In an interview with ‘Al-Hayat’, deputy Maysoon al-Damluji said that “the redrawing of the border is due to an international resolution made without the presence of Iraq, and is part of the punishments levied against the previous regime.”

In a statement on social media, Ihsan al-Shammari, a close associate of the Prime Minister, wrote that the accusations being made against the government were “an attempt by corrupt politicians to shuffle the deck and sow confusion after the victories achieved by our heroic forces, in particular the successful expeditions in the left bank of Mosul. They are spreading these lies across websites and through the media in the hopes of gaining an early election.” He added that “Parliament passed a maritime law for Khor Abd Allah between Iraq and Kuwait on 22 August 2013. The former Council of Ministers ratified it on 27 January 2014, during a meeting of the Iraq-Kuwaiti joint higher committee. The day before yesterday, the cabinet was briefed on the report by the Ministry of Foreign Affairs related to modernising the borders according to international standards, and this does not include a change in the reality of the current borders. It is a complete record of the 3rd session of the joint higher committee in 2013, which as mentioned was ratified 27 January 2014. The Council of Ministers committed to the implementation of the resolution, based on the obligations of the previous government.”


Translated by Conor Fagan

Original article found here.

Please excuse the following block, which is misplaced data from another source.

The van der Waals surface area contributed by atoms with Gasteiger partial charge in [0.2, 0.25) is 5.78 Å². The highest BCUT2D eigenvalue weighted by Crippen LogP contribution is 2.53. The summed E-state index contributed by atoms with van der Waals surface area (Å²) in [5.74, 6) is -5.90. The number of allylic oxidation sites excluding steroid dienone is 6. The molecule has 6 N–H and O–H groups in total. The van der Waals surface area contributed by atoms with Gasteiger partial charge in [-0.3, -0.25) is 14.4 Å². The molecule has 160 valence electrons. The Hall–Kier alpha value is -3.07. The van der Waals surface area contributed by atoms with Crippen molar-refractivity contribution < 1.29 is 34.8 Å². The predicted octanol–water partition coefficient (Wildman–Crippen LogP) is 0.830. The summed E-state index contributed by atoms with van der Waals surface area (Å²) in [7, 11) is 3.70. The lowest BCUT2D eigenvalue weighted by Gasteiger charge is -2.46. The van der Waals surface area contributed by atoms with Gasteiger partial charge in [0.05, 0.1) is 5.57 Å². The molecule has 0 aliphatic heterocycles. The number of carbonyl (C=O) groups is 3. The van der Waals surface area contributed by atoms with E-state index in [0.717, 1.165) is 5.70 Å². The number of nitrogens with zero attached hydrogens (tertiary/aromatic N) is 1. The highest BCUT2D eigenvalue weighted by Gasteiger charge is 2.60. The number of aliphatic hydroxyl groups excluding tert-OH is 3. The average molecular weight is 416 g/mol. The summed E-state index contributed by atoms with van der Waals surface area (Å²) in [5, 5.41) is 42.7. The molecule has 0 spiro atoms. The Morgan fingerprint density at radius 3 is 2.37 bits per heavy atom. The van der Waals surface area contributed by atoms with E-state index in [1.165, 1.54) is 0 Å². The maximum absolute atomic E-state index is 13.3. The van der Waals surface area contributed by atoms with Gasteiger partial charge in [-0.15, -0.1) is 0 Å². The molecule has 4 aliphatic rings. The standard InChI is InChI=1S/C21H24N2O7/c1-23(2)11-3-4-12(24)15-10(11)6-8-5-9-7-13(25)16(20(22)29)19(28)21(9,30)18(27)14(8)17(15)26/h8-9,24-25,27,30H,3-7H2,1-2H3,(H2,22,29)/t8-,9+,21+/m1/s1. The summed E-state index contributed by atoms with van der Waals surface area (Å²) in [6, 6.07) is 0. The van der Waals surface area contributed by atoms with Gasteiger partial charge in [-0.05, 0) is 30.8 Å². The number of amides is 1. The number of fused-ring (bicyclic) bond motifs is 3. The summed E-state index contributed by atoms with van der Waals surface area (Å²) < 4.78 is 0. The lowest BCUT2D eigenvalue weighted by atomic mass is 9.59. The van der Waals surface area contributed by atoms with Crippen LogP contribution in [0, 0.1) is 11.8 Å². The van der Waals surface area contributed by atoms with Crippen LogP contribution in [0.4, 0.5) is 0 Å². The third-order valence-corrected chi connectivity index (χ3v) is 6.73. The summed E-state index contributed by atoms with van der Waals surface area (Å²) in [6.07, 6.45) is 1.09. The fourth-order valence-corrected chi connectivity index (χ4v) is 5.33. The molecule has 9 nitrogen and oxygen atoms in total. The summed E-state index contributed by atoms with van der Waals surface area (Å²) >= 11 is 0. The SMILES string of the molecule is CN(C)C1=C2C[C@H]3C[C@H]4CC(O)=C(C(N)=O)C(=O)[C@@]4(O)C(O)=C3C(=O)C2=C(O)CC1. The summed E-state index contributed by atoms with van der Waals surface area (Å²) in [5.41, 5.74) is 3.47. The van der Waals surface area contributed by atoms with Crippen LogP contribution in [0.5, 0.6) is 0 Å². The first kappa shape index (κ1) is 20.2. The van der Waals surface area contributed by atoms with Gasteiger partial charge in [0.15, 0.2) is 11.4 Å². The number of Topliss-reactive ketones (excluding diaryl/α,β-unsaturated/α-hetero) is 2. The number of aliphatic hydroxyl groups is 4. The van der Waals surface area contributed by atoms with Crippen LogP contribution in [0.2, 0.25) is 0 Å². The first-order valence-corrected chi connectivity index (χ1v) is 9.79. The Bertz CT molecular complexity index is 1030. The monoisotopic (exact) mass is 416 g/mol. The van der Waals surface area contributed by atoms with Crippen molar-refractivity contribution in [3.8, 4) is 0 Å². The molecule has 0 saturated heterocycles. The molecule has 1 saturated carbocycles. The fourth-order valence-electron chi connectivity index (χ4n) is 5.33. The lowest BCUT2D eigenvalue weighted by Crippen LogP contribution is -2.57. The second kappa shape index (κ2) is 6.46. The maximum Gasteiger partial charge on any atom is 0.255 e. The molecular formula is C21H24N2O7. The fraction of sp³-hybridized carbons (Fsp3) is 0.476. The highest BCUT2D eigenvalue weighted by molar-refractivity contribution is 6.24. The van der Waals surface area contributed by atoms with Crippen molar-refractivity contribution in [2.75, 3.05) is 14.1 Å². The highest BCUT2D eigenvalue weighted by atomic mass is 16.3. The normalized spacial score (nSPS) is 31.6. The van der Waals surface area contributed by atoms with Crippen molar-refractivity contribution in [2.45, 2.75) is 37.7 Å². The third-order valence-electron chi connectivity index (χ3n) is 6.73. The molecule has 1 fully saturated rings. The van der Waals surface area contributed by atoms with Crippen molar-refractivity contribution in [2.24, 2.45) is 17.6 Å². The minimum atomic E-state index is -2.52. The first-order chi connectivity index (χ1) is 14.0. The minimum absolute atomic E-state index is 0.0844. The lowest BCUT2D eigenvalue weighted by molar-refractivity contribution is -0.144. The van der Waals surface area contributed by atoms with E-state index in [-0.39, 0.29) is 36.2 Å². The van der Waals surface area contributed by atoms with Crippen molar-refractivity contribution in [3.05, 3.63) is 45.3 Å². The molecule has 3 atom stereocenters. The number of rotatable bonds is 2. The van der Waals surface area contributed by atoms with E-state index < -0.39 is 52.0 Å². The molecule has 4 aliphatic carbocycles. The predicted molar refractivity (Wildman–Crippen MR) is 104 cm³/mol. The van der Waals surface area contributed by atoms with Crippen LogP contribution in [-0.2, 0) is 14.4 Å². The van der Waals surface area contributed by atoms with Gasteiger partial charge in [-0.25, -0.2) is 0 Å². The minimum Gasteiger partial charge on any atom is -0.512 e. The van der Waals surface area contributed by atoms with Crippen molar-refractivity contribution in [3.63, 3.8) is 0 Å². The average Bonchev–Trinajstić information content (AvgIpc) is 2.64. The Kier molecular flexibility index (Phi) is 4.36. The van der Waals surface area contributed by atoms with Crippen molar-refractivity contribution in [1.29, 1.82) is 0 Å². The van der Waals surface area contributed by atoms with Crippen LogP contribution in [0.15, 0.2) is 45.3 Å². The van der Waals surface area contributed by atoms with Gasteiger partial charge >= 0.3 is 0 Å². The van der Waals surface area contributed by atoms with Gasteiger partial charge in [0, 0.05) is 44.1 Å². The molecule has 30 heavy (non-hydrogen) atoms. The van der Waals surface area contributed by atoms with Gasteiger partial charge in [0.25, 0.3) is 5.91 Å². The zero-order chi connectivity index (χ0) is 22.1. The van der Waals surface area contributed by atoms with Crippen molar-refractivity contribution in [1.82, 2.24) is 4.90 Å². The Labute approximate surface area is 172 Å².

The Mind of the Terrorist

Emarat Al-Youm – Abdullah Al-Qamzi

More than a week has passed since the sinful and despicable terrorist attacks which struck the governor’s base in Kandahar in Afghanistan, and which killed a group of our countrymen, who have given the most valuable thing they possessed while extending a helping hand to the needy and the vulnerable, and it is several days since I watched the film ‘Patriot’s Day’, about the terrible terrorist bombing which killed and maimed many during the marathon in the American city of Boston on April 15, 2013.

A friend of mine studying Islamic law told me that if a person arrives at a state of religious intolerance or delusion, then it is very rare that he will return to the right path, and when I thought about his words, I found them to ring true. Examples abound, in more than one Arab country, of religious outcasts who returned to terrorism after rehabilitation programmes. I don’t understand these minds, which justify the killing of civilians in the name of religion, nor do I understand how they can be convinced by the recruiters for terrorist organisations.